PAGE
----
Further, a founder analysis was conducted by employing highlander sequences as ‘sink’ samples and other East Eurasians as ‘source’ samples (See details in Methods). As a result, the probabilistic distribution of founder clusters showed five peaks (i.e. 30.0, 16.8, 8.0, 3.6 and 1.2 kya), indicating five distinct founding events for colonizing the Tibetan Plateau (Fig. 1B). These founding events coincided well with the three phases of expansions observed in BSP.

In summary, we proposed a three-phase model of colonizing the Tibetan Plateau: pre-LGM phase (before 20 kya), post-LGM Paleolithic phase (20–10 kya) and Neolithic phase (after 10 kya). The partition analysis17 showed that the relative proportion of the three phases were 4.68%, 29.31% and 66.01% of founding lineages in Tibetan highlanders, respectively (Table 2).

Table 2: Percentage of founding lineages of Tibetan highlanders colonizing the Tibetan Plateau assuming specific migration times.

Pathogenic mutations in highlander-specific lineages

Of the 21 major haplogroups, we focused on the highlander-specific lineages, i.e. Haplogroups M62, M13a2, M33b1a1, M9a1a1c1b, M9a1a2, M9a1b1c, A11a, A15c1a and F1d5, of which Haplogroups M62, M9a1a1c1b, M9a1b1c and A11a showed star-like structures in the phylogeny, indicating lineage expansions and possible positive selection in these haplogroups (Figs 2 and S3).

Figure 2: Median-joining networks of 4 highlander-specific lineages carrying pathogenic mutations.
Figure 2

Median-joining networks were based on mtDNA coding region sequences corresponding to rCRS positions 577-16023. Tibetans, Lhobas, Dengs, Mongpas and Sherpas were denoted to blue, yellow, green, cyan, and red, respectively. Other East Eurasian sequences were left white. Red arrows indicated the outgroups and the branches where the pathogenic mutations occurred.

In the phylogeny, we found that there were 22 highlander-specific lineages containing at least 4 haplotypes and 3 highlander samples, which might represent the autochthonous lineages those survived in the highlands (i.e. Haplogroups G3b3a, M13a2, M33b1a1, M62, M7b1a1j, C7a1a2, Z7, M9a1a1c1b, M9a1a2, M9a1b1c, M9a1b1d3, A7, A11a, A15c1a, N11a1, G3b1a, M49a1a1, C4a3b1, D4j1b3, D5a2c2, D5a3a2 and F1c1a1a, see Figure S4). These lineages encompassing 190 individuals accounted for considerable frequencies in 432 random highlanders (43.98%). The defining variants of these highlander-specific lineages may have played a role in the adaptation of all the individuals carrying them. Therefore, we searched the defining variants of the 22 highlander-specific lineages in the database of pathogenic mutations described in MITOMAP (updated on Jan, 8th, 2015, with synonymous and HVS mutations removed, 568 mutations in total) to identify mutations that may lead to radical changes in RNA or protein function. As a result, of the 22 haplogroups, 5 lineages harbored 2 pathogenic mutations while 6 lineages carried one potential pathogenic mutation (Table 3 and see networks of 4 major haplogroups in Fig. 2). Among all the 36,914 sequences analyzed, 6,857 haplogroups contained at least 4 haplotypes and 3 samples, of which 701 (10.22%) lineages had one pathogenic mutation while 68 (0.99%) had at least two pathogenic mutations. We found that the pathogenic mutations occurred far more frequently in the highlander-specific lineages (Fig. 3A, Fisher exact test, P = 4.87 × 10−8). In addition, even we compared the frequency of pathogenic mutations between highlander-specific lineages and 481 young haplogroups (ρ ≤ 1) with higher ratio of deleterious mutations of above 6,857 haplogroups, the pathogenic mutations still occurred far more frequently in the highlander-specific lineages (Fisher exact test, P = 1.24 × 10−7).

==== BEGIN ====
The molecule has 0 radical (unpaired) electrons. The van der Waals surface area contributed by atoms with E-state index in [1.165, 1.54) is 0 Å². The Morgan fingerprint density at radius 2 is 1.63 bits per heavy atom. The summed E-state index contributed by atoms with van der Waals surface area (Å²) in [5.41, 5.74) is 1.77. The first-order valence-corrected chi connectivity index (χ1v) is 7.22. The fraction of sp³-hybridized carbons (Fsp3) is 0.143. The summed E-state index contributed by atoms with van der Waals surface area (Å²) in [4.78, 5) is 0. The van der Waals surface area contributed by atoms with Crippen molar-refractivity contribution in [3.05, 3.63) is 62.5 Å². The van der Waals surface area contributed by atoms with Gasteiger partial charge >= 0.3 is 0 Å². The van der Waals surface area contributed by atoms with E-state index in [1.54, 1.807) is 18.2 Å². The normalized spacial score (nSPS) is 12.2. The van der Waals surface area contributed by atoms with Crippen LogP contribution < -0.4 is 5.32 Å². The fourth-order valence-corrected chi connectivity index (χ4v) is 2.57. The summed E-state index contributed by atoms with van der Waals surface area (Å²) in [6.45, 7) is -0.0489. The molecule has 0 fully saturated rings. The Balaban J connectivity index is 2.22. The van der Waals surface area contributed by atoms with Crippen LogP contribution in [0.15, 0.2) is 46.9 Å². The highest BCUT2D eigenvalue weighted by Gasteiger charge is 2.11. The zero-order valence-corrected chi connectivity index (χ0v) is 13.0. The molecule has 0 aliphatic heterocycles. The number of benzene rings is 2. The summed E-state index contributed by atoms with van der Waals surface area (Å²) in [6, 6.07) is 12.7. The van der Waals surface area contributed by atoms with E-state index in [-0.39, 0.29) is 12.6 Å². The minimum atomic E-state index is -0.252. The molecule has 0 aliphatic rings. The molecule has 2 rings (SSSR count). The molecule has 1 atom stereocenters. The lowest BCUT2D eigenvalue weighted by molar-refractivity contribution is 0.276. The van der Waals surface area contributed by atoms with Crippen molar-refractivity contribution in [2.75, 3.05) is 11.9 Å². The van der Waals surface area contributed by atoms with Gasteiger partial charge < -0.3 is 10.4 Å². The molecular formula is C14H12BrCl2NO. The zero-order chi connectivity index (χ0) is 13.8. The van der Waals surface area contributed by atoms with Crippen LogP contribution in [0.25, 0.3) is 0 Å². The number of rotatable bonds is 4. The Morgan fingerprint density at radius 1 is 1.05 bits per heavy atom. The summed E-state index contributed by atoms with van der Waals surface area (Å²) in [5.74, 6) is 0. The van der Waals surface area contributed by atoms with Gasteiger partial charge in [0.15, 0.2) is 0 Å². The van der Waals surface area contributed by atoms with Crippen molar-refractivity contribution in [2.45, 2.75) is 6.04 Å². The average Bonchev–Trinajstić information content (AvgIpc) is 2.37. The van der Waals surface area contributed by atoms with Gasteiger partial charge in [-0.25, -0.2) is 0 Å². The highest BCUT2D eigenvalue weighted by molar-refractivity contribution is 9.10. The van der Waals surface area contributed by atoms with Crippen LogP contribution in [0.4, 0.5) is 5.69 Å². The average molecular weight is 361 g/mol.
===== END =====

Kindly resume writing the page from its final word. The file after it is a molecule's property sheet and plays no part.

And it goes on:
Table 3: Potential pathogenic mutations located in the highlander-specific lineages.
Figure 3: Pathogenic mutations were highly enriched in Tibetan highlanders.
Figure 3

(A) Pathogenic mutations occurred far more frequently in 22 highlander-specific lineages (five lineages carrying two pathogenic variants and six lineages carrying one) (P = 4.87 × 10−8). (B) Possible pathogenic mutations in Tibetan highlanders were significantly higher than those in East Asians from 1000 Genomes Projects (P = 1.89 × 10−4). (C) Nonsynonymous/synonymous ratio (N/S) in haplogroups of highlanders and all the 36,914 sequences respectively. (D) N/S comparison between internal branches (1 ≤ ρ ≤ 4) of highlanders and all the 36,914 sequences.

The 11 highlander-specific lineages carrying potential pathogenic mutations coalesced in all three phases of colonizing of Tibet, i.e. pre-LGM Time (Haplogroup M62), post-LGM Paleolithic Time (Haplogroup N11a1) and Neolithic Time (Haplogroups A11a, A15c1a, C7a1a2, M9a1a1c1b, M9a1b1c, M7b1a1j, M33b1a1, G3b3a and Z7) (Table S5), suggesting that these function-altering mutations may have played a role in adaptation of highlanders in all three phases of colonization.